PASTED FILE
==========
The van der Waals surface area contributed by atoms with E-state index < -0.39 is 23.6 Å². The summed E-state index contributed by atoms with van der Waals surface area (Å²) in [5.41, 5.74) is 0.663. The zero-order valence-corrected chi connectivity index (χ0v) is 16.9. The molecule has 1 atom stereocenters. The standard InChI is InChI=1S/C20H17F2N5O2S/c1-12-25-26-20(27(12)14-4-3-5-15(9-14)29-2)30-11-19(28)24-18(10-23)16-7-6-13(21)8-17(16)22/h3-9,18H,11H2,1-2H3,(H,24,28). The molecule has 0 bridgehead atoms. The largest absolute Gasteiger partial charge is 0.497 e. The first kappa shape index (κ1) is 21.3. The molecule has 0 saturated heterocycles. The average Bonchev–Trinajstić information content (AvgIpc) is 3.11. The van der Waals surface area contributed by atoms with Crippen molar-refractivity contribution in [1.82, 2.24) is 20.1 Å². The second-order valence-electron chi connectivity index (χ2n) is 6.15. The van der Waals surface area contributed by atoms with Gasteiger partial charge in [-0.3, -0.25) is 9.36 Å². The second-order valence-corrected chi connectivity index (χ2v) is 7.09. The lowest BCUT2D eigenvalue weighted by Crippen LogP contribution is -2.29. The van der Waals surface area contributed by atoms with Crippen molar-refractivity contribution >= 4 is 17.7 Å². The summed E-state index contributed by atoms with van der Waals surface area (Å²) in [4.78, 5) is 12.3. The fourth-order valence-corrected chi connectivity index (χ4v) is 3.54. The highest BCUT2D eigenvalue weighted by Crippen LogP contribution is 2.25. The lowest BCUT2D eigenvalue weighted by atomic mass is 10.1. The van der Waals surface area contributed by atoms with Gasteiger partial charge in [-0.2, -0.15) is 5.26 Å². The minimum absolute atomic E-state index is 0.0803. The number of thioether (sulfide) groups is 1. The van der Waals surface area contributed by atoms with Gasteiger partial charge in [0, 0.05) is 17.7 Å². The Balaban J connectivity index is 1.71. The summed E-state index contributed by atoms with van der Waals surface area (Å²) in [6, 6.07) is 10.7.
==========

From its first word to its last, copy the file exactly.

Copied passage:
The van der Waals surface area contributed by atoms with E-state index < -0.39 is 23.6 Å². The summed E-state index contributed by atoms with van der Waals surface area (Å²) in [5.41, 5.74) is 0.663. The zero-order valence-corrected chi connectivity index (χ0v) is 16.9. The molecule has 1 atom stereocenters. The standard InChI is InChI=1S/C20H17F2N5O2S/c1-12-25-26-20(27(12)14-4-3-5-15(9-14)29-2)30-11-19(28)24-18(10-23)16-7-6-13(21)8-17(16)22/h3-9,18H,11H2,1-2H3,(H,24,28). The molecule has 0 bridgehead atoms. The largest absolute Gasteiger partial charge is 0.497 e. The first kappa shape index (κ1) is 21.3. The molecule has 0 saturated heterocycles. The average Bonchev–Trinajstić information content (AvgIpc) is 3.11. The van der Waals surface area contributed by atoms with Crippen molar-refractivity contribution in [1.82, 2.24) is 20.1 Å². The second-order valence-electron chi connectivity index (χ2n) is 6.15. The van der Waals surface area contributed by atoms with Gasteiger partial charge in [-0.3, -0.25) is 9.36 Å². The second-order valence-corrected chi connectivity index (χ2v) is 7.09. The lowest BCUT2D eigenvalue weighted by Crippen LogP contribution is -2.29. The van der Waals surface area contributed by atoms with Crippen molar-refractivity contribution >= 4 is 17.7 Å². The summed E-state index contributed by atoms with van der Waals surface area (Å²) in [4.78, 5) is 12.3. The fourth-order valence-corrected chi connectivity index (χ4v) is 3.54. The highest BCUT2D eigenvalue weighted by Crippen LogP contribution is 2.25. The lowest BCUT2D eigenvalue weighted by atomic mass is 10.1. The van der Waals surface area contributed by atoms with Gasteiger partial charge in [-0.2, -0.15) is 5.26 Å². The minimum absolute atomic E-state index is 0.0803. The number of thioether (sulfide) groups is 1. The van der Waals surface area contributed by atoms with Gasteiger partial charge in [0, 0.05) is 17.7 Å². The Balaban J connectivity index is 1.71. The summed E-state index contributed by atoms with van der Waals surface area (Å²) in [6, 6.07) is 10.7.